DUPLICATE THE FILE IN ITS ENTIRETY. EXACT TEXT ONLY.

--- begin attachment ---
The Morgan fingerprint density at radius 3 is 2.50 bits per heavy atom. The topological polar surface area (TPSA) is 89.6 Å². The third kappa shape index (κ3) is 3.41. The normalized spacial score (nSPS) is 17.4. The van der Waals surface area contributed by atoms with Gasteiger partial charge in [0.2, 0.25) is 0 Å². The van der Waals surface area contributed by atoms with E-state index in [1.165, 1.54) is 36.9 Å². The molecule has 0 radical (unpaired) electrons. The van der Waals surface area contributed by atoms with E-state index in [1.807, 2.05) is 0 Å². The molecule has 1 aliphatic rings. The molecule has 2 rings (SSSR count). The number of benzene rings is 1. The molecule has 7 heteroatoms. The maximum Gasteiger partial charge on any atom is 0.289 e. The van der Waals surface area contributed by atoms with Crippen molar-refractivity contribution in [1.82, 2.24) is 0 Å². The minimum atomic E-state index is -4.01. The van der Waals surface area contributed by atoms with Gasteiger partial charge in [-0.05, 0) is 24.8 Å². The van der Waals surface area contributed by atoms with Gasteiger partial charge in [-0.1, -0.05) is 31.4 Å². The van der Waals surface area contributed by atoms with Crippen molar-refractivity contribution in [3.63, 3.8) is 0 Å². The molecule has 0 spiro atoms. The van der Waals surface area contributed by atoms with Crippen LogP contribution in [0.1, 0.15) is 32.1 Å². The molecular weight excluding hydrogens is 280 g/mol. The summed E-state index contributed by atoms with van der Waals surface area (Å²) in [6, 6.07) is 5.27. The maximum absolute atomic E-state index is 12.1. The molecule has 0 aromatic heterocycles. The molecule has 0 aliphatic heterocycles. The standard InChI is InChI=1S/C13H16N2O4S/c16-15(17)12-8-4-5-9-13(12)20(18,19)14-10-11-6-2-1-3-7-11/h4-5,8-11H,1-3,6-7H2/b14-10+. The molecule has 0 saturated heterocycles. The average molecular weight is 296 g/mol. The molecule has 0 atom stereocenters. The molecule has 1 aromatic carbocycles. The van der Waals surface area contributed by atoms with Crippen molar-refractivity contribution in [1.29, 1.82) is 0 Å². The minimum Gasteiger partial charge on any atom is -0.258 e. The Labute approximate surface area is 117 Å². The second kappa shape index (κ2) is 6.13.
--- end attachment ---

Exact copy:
The Morgan fingerprint density at radius 3 is 2.50 bits per heavy atom. The topological polar surface area (TPSA) is 89.6 Å². The third kappa shape index (κ3) is 3.41. The normalized spacial score (nSPS) is 17.4. The van der Waals surface area contributed by atoms with Gasteiger partial charge in [0.2, 0.25) is 0 Å². The van der Waals surface area contributed by atoms with E-state index in [1.165, 1.54) is 36.9 Å². The molecule has 0 radical (unpaired) electrons. The van der Waals surface area contributed by atoms with E-state index in [1.807, 2.05) is 0 Å². The molecule has 1 aliphatic rings. The molecule has 2 rings (SSSR count). The number of benzene rings is 1. The molecule has 7 heteroatoms. The maximum Gasteiger partial charge on any atom is 0.289 e. The van der Waals surface area contributed by atoms with Crippen molar-refractivity contribution in [1.82, 2.24) is 0 Å². The minimum atomic E-state index is -4.01. The van der Waals surface area contributed by atoms with Gasteiger partial charge in [-0.05, 0) is 24.8 Å². The van der Waals surface area contributed by atoms with Gasteiger partial charge in [-0.1, -0.05) is 31.4 Å². The van der Waals surface area contributed by atoms with Crippen molar-refractivity contribution in [3.63, 3.8) is 0 Å². The molecule has 0 spiro atoms. The van der Waals surface area contributed by atoms with Crippen LogP contribution in [0.1, 0.15) is 32.1 Å². The molecular weight excluding hydrogens is 280 g/mol. The summed E-state index contributed by atoms with van der Waals surface area (Å²) in [6, 6.07) is 5.27. The maximum absolute atomic E-state index is 12.1. The molecule has 0 aromatic heterocycles. The molecule has 0 aliphatic heterocycles. The standard InChI is InChI=1S/C13H16N2O4S/c16-15(17)12-8-4-5-9-13(12)20(18,19)14-10-11-6-2-1-3-7-11/h4-5,8-11H,1-3,6-7H2/b14-10+. The molecule has 0 saturated heterocycles. The average molecular weight is 296 g/mol. The molecule has 0 atom stereocenters. The molecule has 1 aromatic carbocycles. The van der Waals surface area contributed by atoms with Crippen molar-refractivity contribution in [1.29, 1.82) is 0 Å². The minimum Gasteiger partial charge on any atom is -0.258 e. The Labute approximate surface area is 117 Å². The second kappa shape index (κ2) is 6.13.